High-Resolution Mass Spectrometry Study of the Bio-Oil Samples Produced by Thermal Liquefaction of Microalgae in Different Solvents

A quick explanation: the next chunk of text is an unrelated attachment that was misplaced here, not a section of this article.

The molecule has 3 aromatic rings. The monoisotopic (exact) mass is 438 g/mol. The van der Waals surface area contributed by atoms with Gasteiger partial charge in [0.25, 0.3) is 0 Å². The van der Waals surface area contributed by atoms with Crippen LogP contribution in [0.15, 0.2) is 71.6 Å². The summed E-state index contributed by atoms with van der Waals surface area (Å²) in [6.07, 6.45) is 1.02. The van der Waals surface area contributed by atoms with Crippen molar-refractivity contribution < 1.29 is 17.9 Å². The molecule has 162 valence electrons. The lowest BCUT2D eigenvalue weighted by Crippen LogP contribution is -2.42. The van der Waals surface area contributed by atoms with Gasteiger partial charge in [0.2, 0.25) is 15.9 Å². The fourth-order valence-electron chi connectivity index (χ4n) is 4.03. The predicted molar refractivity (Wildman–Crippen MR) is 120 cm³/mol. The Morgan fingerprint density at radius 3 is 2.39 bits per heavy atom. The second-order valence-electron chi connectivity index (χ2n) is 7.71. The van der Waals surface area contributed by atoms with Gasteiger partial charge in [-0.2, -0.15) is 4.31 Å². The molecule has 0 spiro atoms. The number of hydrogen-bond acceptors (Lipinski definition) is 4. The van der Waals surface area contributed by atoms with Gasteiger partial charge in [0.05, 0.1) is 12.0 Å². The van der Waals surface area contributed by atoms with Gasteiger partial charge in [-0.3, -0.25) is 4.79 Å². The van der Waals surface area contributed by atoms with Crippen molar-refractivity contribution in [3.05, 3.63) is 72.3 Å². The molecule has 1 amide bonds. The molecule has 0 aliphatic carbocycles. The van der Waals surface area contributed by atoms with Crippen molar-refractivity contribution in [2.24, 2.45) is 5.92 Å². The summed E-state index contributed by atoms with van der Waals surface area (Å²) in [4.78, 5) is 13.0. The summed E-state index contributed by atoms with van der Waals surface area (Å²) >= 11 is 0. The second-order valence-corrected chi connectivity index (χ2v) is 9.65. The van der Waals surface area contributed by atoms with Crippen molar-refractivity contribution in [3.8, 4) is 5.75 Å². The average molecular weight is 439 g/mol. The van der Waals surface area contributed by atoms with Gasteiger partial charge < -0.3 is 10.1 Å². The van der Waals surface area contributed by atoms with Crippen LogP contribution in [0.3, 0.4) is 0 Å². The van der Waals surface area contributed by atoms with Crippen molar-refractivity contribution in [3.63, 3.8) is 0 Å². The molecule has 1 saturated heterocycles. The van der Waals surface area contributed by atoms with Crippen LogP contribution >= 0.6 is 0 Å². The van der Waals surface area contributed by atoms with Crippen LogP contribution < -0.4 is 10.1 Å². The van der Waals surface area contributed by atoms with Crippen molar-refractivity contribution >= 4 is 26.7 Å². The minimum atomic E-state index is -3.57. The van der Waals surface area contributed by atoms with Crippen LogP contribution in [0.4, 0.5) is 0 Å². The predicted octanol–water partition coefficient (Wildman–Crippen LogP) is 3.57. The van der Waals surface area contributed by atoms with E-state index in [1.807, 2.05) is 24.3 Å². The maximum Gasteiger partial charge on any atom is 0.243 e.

We have performed a comparative analysis of the bio-oil produced by thermal liquefaction of microalgae in different solvents using high-resolution Orbitrap mass spectrometry and GC-MS approach. Water, methanol, ethanol, butanol, isopropanol, acetonitrile, toluene, and hexane were used as solvents in which the liquefaction was performed. It was observed that all resulting oils demonstrate a considerable degree of similarity. For all samples, compounds containing 1 and 2 nitrogen atoms dominated in the positive ESI spectra, while a relative contribution of other compounds was small. In negative ESI mode, compounds having 2 to 7 oxygens were observed. Statistical analysis revealed that products can be combined in two groups depending on the solvent used for the liquefaction. To the first group, we can attribute the products obtained by using protic (alcohols) and to the second by using aprotic (acetonitrile, toluene) solvents. Nevertheless, based on our results, we concluded that solvent possesses a minor impact on molecular composition of bio-oil. We suggested that the driving force of the liquefaction reaction is the thermal dehydration of the carbohydrate in algae, resulting in water formation, which could be the trigger of the producing of bio-oil. To prove this hypothesis, we performed the reaction with the dry algae in the absence of the solvent and observed the formation of bio-oil.